Becoming a Londoner
Nikos and I live together as lovers, as everyone knows, and we seem to be accepted because it's known that we are lovers. In fact, we are, according to the law, criminals in our making love with each other, but it is as if the laws don't apply. It is as if all the conventions of sex and clothes and art and music and drink and drugs don't apply here in London...
Strangers to this new city, from previous lives in New York and Athens, David Plante and Nikos Stangos are embarking on a new life together, a partnership which will endure for forty years. London, at a moment of 'absolute respect for differences', offers a freedom in love unattainable in their previous homes. From the King's Road to Bloomsbury, worlds within worlds emerge: friendships with Germaine Greer, Stephen and Natasha Spender, Francis Bacon, Sonia Orwell, W. H. Auden, Christopher Isherwood, Steven Runciman, David Hockney and R. B. Kitaj; meetings with E. M. Forster and Duncan Grant. Connections appear to criss-cross, invisibly, though the air of London, interconnecting everyone.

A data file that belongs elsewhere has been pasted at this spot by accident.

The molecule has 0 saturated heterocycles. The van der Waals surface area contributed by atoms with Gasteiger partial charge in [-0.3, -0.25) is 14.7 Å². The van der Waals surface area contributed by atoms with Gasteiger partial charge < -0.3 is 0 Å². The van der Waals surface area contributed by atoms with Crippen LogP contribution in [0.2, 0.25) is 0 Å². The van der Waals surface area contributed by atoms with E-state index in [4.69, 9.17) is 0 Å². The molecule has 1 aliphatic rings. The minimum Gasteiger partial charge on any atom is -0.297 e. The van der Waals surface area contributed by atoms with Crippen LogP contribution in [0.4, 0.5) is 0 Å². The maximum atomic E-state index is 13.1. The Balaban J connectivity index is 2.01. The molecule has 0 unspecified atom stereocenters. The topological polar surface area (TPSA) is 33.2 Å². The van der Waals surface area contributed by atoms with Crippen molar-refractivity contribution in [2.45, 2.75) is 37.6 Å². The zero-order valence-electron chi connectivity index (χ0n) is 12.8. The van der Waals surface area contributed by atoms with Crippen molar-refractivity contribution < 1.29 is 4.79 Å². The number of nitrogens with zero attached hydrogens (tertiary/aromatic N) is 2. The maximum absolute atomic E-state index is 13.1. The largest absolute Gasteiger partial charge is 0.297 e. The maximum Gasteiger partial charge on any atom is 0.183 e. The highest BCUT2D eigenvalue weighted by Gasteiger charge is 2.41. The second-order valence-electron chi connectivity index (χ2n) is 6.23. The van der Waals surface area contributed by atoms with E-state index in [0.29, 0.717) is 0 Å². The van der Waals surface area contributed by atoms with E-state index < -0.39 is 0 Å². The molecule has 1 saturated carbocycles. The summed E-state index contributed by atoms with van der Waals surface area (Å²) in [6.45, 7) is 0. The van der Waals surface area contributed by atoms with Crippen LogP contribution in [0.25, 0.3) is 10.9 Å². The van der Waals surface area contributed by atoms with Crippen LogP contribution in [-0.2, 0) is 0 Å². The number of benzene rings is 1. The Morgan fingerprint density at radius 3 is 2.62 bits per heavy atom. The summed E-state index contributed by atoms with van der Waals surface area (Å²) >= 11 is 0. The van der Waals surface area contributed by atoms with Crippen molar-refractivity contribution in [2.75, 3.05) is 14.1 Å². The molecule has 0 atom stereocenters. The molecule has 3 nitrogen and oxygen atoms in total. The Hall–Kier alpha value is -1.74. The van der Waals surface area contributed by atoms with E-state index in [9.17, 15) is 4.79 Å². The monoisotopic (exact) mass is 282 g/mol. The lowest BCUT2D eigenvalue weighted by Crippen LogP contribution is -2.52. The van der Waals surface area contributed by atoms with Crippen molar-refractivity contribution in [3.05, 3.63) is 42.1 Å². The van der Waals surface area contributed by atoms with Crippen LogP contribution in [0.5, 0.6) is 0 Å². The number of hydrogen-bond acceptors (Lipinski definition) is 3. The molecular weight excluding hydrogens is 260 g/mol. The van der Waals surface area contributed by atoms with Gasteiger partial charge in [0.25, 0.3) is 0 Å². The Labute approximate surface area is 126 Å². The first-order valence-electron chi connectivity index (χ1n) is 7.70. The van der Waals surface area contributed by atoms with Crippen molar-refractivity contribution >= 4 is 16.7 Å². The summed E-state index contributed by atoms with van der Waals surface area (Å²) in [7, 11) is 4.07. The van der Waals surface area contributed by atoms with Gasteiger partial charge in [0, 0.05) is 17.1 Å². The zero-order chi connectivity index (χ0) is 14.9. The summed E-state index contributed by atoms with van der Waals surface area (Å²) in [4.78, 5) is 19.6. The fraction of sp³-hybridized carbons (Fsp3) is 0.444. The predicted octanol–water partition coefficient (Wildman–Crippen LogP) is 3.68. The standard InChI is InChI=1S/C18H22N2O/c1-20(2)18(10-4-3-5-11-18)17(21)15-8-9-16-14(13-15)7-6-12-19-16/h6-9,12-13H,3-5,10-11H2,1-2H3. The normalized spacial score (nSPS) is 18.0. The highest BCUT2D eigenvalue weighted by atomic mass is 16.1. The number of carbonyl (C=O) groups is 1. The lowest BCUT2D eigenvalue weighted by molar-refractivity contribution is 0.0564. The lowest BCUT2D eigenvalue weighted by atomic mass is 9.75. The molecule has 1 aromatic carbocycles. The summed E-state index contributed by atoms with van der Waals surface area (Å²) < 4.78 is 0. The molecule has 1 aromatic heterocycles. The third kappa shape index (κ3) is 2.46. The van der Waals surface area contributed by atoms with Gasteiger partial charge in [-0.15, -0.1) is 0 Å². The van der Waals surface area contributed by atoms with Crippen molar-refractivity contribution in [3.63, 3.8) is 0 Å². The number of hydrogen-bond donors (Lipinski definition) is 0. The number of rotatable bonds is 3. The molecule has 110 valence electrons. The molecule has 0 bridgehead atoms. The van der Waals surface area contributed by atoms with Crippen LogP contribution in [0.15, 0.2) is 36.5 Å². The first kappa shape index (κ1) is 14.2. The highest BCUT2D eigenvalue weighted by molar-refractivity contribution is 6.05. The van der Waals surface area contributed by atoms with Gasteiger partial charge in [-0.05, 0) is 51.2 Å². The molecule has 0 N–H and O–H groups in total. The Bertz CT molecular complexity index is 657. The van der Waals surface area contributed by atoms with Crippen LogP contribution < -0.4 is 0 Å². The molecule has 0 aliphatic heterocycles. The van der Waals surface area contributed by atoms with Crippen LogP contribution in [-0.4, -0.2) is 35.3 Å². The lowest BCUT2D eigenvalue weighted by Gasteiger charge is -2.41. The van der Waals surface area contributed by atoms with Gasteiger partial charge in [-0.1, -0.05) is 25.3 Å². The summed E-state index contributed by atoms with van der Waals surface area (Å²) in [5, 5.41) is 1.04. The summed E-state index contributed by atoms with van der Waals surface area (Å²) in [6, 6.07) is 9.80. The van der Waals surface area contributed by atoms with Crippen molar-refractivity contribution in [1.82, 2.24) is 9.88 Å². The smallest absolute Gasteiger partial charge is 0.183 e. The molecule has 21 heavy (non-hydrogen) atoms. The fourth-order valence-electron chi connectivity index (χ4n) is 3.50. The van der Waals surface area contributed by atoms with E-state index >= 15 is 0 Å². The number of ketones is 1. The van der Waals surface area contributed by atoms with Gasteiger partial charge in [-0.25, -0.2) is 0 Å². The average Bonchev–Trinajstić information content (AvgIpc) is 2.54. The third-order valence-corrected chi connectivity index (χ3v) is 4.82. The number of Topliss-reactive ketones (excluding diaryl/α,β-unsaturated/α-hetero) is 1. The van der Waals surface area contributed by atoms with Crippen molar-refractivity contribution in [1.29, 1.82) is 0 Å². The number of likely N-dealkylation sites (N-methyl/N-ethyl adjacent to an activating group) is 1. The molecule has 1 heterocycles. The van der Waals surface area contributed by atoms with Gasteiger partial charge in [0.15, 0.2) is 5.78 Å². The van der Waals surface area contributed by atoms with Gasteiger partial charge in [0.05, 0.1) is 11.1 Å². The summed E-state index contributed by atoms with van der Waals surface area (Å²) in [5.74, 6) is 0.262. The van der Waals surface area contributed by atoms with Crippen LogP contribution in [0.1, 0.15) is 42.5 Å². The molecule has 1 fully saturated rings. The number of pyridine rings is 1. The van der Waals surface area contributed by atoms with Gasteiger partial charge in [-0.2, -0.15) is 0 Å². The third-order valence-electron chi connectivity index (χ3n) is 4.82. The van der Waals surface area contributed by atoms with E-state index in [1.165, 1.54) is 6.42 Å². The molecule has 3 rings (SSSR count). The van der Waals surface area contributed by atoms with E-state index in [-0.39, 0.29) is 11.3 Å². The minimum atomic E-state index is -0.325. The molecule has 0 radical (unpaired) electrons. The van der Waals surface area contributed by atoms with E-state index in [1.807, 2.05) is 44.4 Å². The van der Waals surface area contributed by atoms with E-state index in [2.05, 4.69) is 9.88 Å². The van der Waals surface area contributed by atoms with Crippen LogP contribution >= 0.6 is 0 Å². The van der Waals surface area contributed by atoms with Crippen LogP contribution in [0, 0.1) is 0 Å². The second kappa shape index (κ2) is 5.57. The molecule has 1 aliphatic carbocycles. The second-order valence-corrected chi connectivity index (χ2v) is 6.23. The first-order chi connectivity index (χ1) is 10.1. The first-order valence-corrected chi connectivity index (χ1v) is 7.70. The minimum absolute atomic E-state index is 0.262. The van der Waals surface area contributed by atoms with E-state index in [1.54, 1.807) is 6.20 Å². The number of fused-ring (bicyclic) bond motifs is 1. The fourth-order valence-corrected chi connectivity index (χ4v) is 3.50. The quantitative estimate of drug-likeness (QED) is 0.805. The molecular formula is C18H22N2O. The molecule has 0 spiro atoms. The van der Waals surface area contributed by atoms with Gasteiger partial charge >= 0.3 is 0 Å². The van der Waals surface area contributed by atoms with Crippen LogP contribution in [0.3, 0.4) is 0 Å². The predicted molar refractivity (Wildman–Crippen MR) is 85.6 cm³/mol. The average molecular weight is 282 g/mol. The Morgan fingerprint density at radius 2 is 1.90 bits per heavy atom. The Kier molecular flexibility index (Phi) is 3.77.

David Plante has kept a diary of his life among the artistic elite for over half a century. Spanning his first fifteen years in London, from the mid-sixties to the early eighties, this first volume of memoirs draws on diary entries, notes, sketches and drawings to reveal a beautiful, intimate portrait of a relationship and a luminous evocation of a world of writers, poets, artists and thinkers. (Bloomsbury)